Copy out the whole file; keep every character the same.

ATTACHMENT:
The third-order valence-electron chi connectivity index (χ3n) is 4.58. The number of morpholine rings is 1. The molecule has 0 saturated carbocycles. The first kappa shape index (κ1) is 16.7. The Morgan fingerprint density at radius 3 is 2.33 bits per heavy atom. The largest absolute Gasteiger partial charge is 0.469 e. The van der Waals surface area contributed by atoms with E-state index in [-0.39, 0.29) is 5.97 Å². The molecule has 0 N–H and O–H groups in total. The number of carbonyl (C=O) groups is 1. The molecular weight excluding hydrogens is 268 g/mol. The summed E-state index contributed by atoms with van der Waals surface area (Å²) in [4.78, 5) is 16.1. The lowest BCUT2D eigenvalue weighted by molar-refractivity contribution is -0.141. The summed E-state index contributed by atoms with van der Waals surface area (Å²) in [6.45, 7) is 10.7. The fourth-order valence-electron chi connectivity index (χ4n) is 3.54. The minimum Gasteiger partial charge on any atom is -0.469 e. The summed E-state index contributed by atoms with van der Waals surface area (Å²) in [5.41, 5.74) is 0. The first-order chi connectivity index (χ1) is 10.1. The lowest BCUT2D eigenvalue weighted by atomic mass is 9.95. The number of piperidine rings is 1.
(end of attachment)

The third-order valence-electron chi connectivity index (χ3n) is 4.58. The number of morpholine rings is 1. The molecule has 0 saturated carbocycles. The first kappa shape index (κ1) is 16.7. The Morgan fingerprint density at radius 3 is 2.33 bits per heavy atom. The largest absolute Gasteiger partial charge is 0.469 e. The van der Waals surface area contributed by atoms with E-state index in [-0.39, 0.29) is 5.97 Å². The molecule has 0 N–H and O–H groups in total. The number of carbonyl (C=O) groups is 1. The molecular weight excluding hydrogens is 268 g/mol. The summed E-state index contributed by atoms with van der Waals surface area (Å²) in [4.78, 5) is 16.1. The lowest BCUT2D eigenvalue weighted by molar-refractivity contribution is -0.141. The summed E-state index contributed by atoms with van der Waals surface area (Å²) in [6.45, 7) is 10.7. The fourth-order valence-electron chi connectivity index (χ4n) is 3.54. The minimum Gasteiger partial charge on any atom is -0.469 e. The summed E-state index contributed by atoms with van der Waals surface area (Å²) in [5.41, 5.74) is 0. The first-order chi connectivity index (χ1) is 10.1. The lowest BCUT2D eigenvalue weighted by atomic mass is 9.95. The number of piperidine rings is 1.